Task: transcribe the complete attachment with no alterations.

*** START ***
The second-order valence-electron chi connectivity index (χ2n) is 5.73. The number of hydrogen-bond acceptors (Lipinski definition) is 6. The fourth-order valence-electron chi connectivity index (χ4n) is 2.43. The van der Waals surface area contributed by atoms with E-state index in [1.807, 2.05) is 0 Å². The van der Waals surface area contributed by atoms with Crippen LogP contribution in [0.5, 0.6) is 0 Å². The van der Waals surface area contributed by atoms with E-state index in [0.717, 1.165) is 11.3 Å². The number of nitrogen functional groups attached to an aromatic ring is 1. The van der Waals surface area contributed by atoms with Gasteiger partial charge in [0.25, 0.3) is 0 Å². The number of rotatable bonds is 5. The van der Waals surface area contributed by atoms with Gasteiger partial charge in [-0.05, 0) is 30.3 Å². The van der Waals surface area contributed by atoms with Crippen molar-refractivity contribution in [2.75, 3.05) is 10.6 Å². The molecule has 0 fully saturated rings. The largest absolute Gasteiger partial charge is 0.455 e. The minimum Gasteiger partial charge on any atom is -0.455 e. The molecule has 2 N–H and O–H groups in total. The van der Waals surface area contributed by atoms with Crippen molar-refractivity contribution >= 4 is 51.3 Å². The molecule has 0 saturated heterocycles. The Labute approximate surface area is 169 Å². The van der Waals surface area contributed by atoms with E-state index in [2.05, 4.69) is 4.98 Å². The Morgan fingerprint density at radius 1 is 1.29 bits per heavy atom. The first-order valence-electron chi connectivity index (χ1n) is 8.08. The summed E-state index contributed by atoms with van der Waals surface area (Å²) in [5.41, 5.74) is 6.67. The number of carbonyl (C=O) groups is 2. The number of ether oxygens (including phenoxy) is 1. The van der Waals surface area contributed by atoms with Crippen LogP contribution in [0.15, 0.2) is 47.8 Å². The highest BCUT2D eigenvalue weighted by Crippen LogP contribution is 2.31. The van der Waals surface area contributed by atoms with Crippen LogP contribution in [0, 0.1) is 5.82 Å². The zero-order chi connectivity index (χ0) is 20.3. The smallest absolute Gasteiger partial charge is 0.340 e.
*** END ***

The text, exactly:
The second-order valence-electron chi connectivity index (χ2n) is 5.73. The number of hydrogen-bond acceptors (Lipinski definition) is 6. The fourth-order valence-electron chi connectivity index (χ4n) is 2.43. The van der Waals surface area contributed by atoms with E-state index in [1.807, 2.05) is 0 Å². The van der Waals surface area contributed by atoms with Crippen LogP contribution in [0.5, 0.6) is 0 Å². The van der Waals surface area contributed by atoms with E-state index in [0.717, 1.165) is 11.3 Å². The number of nitrogen functional groups attached to an aromatic ring is 1. The van der Waals surface area contributed by atoms with Gasteiger partial charge in [0.25, 0.3) is 0 Å². The number of rotatable bonds is 5. The van der Waals surface area contributed by atoms with Gasteiger partial charge in [-0.05, 0) is 30.3 Å². The van der Waals surface area contributed by atoms with Crippen molar-refractivity contribution in [2.75, 3.05) is 10.6 Å². The molecule has 0 fully saturated rings. The largest absolute Gasteiger partial charge is 0.455 e. The minimum Gasteiger partial charge on any atom is -0.455 e. The molecule has 2 N–H and O–H groups in total. The van der Waals surface area contributed by atoms with Crippen molar-refractivity contribution >= 4 is 51.3 Å². The molecule has 0 saturated heterocycles. The Labute approximate surface area is 169 Å². The van der Waals surface area contributed by atoms with E-state index in [2.05, 4.69) is 4.98 Å². The Morgan fingerprint density at radius 1 is 1.29 bits per heavy atom. The first-order valence-electron chi connectivity index (χ1n) is 8.08. The summed E-state index contributed by atoms with van der Waals surface area (Å²) in [5.41, 5.74) is 6.67. The number of carbonyl (C=O) groups is 2. The number of ether oxygens (including phenoxy) is 1. The van der Waals surface area contributed by atoms with Crippen LogP contribution in [0.15, 0.2) is 47.8 Å². The highest BCUT2D eigenvalue weighted by Crippen LogP contribution is 2.31. The van der Waals surface area contributed by atoms with Crippen LogP contribution in [0, 0.1) is 5.82 Å². The zero-order chi connectivity index (χ0) is 20.3. The smallest absolute Gasteiger partial charge is 0.340 e.